What, then, does Hortensius say? “That if the whole power must be given to one man, Pompeius alone is most worthy to have it, but that, nevertheless, the power ought not to be entrusted to one individual.” That argument, however, has now become obsolete, having been refuted much more by facts than by words. For you, also, Quintus Hortensius, said many things with great force and fluency (as might be expected from your exceeding ability, and eminent facility as an orator) in the senate against that brave man, Aulus Gabinius, when he had brought forward the law about appointing one commander-in-chief against the pirates; and also from this place where I now stand, you made a long speech against that law.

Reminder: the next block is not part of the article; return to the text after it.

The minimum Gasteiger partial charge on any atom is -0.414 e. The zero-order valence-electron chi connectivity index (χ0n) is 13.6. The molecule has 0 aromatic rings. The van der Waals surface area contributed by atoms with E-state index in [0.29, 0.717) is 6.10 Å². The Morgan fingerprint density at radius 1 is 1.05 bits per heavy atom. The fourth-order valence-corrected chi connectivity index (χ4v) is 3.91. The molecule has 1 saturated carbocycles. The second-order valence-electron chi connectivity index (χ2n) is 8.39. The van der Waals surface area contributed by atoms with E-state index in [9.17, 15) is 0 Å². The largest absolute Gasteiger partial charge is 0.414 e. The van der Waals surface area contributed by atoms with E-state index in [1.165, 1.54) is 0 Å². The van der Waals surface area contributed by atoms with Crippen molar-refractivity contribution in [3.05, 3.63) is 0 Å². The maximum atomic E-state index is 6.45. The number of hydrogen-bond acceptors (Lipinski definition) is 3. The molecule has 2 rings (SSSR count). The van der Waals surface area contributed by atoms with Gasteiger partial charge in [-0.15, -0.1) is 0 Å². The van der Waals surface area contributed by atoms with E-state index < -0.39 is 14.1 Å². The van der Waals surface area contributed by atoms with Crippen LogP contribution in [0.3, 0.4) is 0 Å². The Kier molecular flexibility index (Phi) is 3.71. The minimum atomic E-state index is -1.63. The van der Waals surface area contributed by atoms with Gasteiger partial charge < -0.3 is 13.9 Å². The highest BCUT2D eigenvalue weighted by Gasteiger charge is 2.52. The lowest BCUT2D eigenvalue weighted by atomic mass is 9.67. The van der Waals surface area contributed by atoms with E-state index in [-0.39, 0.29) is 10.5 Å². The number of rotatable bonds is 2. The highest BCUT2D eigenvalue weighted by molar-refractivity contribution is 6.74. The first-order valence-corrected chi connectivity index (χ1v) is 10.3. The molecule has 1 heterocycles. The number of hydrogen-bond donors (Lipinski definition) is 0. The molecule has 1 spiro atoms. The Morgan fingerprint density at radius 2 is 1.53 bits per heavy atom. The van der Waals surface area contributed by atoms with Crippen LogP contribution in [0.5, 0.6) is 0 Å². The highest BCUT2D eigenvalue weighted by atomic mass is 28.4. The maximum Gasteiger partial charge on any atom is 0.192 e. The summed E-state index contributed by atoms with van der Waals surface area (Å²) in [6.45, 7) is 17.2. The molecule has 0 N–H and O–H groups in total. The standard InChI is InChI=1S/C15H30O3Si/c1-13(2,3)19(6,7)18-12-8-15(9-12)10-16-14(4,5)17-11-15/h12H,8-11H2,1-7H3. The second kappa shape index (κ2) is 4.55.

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THE SPEECH OF M. T. CICERO IN DEFENCE OF THE PROPOSED MANILIAN LAW.
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